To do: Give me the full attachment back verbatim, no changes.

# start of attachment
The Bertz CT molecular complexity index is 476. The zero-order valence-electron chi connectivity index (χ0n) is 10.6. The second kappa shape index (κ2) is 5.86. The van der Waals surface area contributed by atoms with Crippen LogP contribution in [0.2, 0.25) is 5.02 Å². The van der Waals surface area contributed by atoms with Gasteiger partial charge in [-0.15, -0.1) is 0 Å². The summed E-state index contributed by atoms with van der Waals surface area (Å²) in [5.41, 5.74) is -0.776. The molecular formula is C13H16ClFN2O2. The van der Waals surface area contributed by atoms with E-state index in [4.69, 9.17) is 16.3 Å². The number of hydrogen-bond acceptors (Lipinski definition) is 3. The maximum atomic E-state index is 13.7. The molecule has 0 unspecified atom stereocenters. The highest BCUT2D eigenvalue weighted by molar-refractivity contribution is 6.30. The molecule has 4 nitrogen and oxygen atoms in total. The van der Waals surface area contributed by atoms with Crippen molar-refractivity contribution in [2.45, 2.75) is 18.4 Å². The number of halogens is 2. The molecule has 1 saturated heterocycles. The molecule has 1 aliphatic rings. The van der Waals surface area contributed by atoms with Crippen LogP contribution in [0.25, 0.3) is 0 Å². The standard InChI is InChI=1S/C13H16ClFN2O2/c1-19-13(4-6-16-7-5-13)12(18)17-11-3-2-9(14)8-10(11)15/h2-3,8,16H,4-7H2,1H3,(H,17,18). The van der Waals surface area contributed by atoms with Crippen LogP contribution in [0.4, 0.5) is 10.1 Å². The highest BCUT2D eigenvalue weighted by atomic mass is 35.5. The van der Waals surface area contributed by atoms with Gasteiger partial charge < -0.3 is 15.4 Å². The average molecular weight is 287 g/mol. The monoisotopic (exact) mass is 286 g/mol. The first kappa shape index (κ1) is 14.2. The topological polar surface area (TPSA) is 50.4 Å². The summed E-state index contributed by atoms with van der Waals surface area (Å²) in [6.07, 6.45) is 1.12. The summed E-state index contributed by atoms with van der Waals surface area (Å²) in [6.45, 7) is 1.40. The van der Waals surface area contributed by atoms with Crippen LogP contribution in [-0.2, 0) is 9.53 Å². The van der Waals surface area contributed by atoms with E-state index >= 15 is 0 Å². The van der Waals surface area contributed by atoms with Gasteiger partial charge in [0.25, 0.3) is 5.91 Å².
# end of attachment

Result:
The Bertz CT molecular complexity index is 476. The zero-order valence-electron chi connectivity index (χ0n) is 10.6. The second kappa shape index (κ2) is 5.86. The van der Waals surface area contributed by atoms with Crippen LogP contribution in [0.2, 0.25) is 5.02 Å². The van der Waals surface area contributed by atoms with Gasteiger partial charge in [-0.15, -0.1) is 0 Å². The summed E-state index contributed by atoms with van der Waals surface area (Å²) in [5.41, 5.74) is -0.776. The molecular formula is C13H16ClFN2O2. The van der Waals surface area contributed by atoms with E-state index in [4.69, 9.17) is 16.3 Å². The number of hydrogen-bond acceptors (Lipinski definition) is 3. The maximum atomic E-state index is 13.7. The molecule has 0 unspecified atom stereocenters. The highest BCUT2D eigenvalue weighted by molar-refractivity contribution is 6.30. The molecule has 4 nitrogen and oxygen atoms in total. The van der Waals surface area contributed by atoms with Crippen molar-refractivity contribution in [2.45, 2.75) is 18.4 Å². The number of halogens is 2. The molecule has 1 saturated heterocycles. The molecule has 1 aliphatic rings. The van der Waals surface area contributed by atoms with Crippen LogP contribution in [0.25, 0.3) is 0 Å². The standard InChI is InChI=1S/C13H16ClFN2O2/c1-19-13(4-6-16-7-5-13)12(18)17-11-3-2-9(14)8-10(11)15/h2-3,8,16H,4-7H2,1H3,(H,17,18). The van der Waals surface area contributed by atoms with Crippen LogP contribution in [0.4, 0.5) is 10.1 Å². The highest BCUT2D eigenvalue weighted by atomic mass is 35.5. The van der Waals surface area contributed by atoms with Gasteiger partial charge < -0.3 is 15.4 Å². The average molecular weight is 287 g/mol. The monoisotopic (exact) mass is 286 g/mol. The first kappa shape index (κ1) is 14.2. The topological polar surface area (TPSA) is 50.4 Å². The summed E-state index contributed by atoms with van der Waals surface area (Å²) in [6.07, 6.45) is 1.12. The summed E-state index contributed by atoms with van der Waals surface area (Å²) in [6.45, 7) is 1.40. The van der Waals surface area contributed by atoms with Crippen LogP contribution in [-0.2, 0) is 9.53 Å². The van der Waals surface area contributed by atoms with E-state index >= 15 is 0 Å². The van der Waals surface area contributed by atoms with Gasteiger partial charge in [0.25, 0.3) is 5.91 Å².